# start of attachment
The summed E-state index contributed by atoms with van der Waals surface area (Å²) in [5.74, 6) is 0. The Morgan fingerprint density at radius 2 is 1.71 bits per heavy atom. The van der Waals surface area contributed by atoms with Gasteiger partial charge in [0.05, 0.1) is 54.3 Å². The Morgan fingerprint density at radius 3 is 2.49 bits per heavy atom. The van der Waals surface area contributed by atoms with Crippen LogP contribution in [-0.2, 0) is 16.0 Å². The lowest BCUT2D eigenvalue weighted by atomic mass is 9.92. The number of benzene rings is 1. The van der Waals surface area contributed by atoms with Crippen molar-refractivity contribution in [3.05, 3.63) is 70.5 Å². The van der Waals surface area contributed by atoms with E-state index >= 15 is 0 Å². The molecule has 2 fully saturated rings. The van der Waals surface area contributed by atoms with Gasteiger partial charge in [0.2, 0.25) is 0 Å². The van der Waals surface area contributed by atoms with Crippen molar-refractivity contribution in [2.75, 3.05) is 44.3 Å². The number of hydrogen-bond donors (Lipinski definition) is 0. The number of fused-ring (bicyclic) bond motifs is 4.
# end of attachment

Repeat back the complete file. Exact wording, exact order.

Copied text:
The summed E-state index contributed by atoms with van der Waals surface area (Å²) in [5.74, 6) is 0. The Morgan fingerprint density at radius 2 is 1.71 bits per heavy atom. The van der Waals surface area contributed by atoms with Gasteiger partial charge in [0.05, 0.1) is 54.3 Å². The Morgan fingerprint density at radius 3 is 2.49 bits per heavy atom. The van der Waals surface area contributed by atoms with Crippen LogP contribution in [-0.2, 0) is 16.0 Å². The lowest BCUT2D eigenvalue weighted by atomic mass is 9.92. The number of benzene rings is 1. The van der Waals surface area contributed by atoms with Crippen molar-refractivity contribution in [3.05, 3.63) is 70.5 Å². The van der Waals surface area contributed by atoms with E-state index >= 15 is 0 Å². The molecule has 2 fully saturated rings. The van der Waals surface area contributed by atoms with Gasteiger partial charge in [0.2, 0.25) is 0 Å². The van der Waals surface area contributed by atoms with Crippen molar-refractivity contribution in [2.75, 3.05) is 44.3 Å². The number of hydrogen-bond donors (Lipinski definition) is 0. The number of fused-ring (bicyclic) bond motifs is 4.